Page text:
APICS CEO Abe Eshkenazi, CSCP, CPA, CAE -
January 13, 2012
On January 1, 2012, the California Transparency in Supply Chains Act went into effect. Its goal is to ensure that large retailers and manufacturers__defined as companies who do business in the state and whose annual worldwide gross receipts exceed $100,000,000__provide information about their efforts to eradicate slavery and human trafficking from their supply chains.
Which means ... what, exactly? As the San Francisco Chronicle reports, even though the bill was enacted in 2010, "many California companies either don't know about it or are scratching their heads over how to deal with it." It appears that, currently, all it takes to be compliant is to disclose a certain amount of information in a clear manner on a corporate website. This required information includes whether the company is looking into the existence of slavery and human trafficking in its supply chain, whether it verifies that its suppliers conform to the same code of conduct on labor practices, whether it provides training for managers on this sort of risk mitigation, and more. "In other words," as the Chronicle's Andrew Ross writes, "you're not actually obliged to do anything, but don't promise what you can't deliver."
It will be interesting to see how companies react to this piece of legislation. Already, compliant web pages are appearing on many corporate websites. I took special note of Hewlett-Packard's page on the Transparency in Supply Chains Act, which can be found here. There, HP discusses its measures such as risk-based supplier assessments, supplier agreements, and professional training that demonstrate its observance of the law's requirements.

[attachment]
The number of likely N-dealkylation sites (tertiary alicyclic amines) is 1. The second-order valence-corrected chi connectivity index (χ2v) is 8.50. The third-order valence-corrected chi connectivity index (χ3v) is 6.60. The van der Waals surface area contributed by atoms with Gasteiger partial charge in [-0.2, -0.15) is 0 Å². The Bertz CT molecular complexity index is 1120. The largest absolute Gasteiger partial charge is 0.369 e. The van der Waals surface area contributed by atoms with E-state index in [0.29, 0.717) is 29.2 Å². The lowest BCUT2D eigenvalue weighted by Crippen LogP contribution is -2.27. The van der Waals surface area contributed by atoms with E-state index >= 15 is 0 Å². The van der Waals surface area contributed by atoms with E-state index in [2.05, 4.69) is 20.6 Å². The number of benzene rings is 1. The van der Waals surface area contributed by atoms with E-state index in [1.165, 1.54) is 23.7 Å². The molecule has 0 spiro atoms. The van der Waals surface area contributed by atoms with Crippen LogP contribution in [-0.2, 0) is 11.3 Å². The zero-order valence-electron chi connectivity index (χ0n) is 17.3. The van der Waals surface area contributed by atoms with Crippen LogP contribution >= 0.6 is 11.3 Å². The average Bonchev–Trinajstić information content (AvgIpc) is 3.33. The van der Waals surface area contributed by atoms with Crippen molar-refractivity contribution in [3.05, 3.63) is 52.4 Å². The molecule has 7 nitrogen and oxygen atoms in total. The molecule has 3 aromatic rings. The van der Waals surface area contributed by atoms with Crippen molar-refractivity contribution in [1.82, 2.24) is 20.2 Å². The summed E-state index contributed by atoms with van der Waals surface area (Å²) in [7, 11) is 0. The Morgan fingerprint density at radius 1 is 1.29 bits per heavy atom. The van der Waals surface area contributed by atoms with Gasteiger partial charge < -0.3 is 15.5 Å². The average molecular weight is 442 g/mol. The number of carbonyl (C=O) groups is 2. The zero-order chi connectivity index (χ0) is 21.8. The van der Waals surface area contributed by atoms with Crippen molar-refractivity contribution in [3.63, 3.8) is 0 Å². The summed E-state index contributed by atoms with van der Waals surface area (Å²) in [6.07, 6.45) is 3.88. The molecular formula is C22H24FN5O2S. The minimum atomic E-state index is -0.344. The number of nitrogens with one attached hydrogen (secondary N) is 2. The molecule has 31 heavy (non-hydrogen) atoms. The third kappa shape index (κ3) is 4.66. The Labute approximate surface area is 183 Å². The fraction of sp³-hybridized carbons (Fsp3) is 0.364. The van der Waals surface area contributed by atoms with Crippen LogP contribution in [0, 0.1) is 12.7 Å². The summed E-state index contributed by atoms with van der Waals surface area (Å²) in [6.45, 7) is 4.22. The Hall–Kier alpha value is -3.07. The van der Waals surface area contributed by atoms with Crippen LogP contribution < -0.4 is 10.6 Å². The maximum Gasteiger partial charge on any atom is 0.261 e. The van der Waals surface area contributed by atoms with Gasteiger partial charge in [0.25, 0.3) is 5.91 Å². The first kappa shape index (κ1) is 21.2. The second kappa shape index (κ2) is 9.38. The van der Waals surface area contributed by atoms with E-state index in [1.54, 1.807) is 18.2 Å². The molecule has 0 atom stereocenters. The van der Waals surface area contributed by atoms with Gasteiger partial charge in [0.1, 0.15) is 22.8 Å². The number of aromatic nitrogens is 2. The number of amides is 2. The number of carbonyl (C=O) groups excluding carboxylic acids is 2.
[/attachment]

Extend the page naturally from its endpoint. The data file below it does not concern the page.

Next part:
But this page is just a fraction of HP's section on supply chain sustainability. HP goes in-depth, disclosing the names of its suppliers, the results of its supplier audits, and its goals for the future. According to HP, it has been making these efforts since 2000, when it began its supply chain social and environment responsibility program. The company is a member of the Electronic Industry Citizenship Coalition, a group for responsible supply chain corporations, and subscribes to its code of conduct. What's striking is that HP has undergone these measures without any legislation demanding them.
Navigating a sea of regulations
Regulations regarding hazardous substances in a supply chain have long been common concerns for operations and supply chain management professionals, but only recently have laws regarding sustainability practices become more common. Of course, the first step for anyone in the industry is to learn all the laws and regulations for your supply chain__which might be a daunting task in itself, considering the global reach of today's supply chains.
The next step is to evaluate how to make supply chain decisions while considering those standards. Doing this, according to the APICS Certified Supply Chain Professional (CSCP) Learning System, requires you to "think like a supply chain manager. Think of the overall functions that are included in the entire supply chain and look for causes and effects." This includes elements such as environmentally designed facilities, the safety of employees, the use of toxic materials, and the choice of carrier.
Supply chains, and the laws and regulations that govern them, are becoming increasingly complex and demanding. We created the APICS Asia Supply Chain & Operations 2012
conferences with the goal of addressing this complexity on a global scale. The learning tracks cover subjects such as critical sourcing decisions, infrastructure risk, and supply chain strategy, and the speakers will represent a range of expertise from North America and Asia. We are excited to have the opportunity to present these conferences on April 2-3 in Seoul, South Korea, and April 5-6 in Shanghai, China. I hope that you will join us.
In other news
How APICS Operations Management Now relates to you
Operations management is everywhere. Today, operations management professionals have unprecedented impacts on the global economy. Consider these questions and how today's edition of APICS Operations Management Now relates to you and your career.
- What are some laws or regulations that affect your organization’s supply chain? What actions does your company take to comply with them?
- Will the California law have any impact on your company? If so, what steps will your company’s leaders take?
- How do local laws and regulations affect business strategy?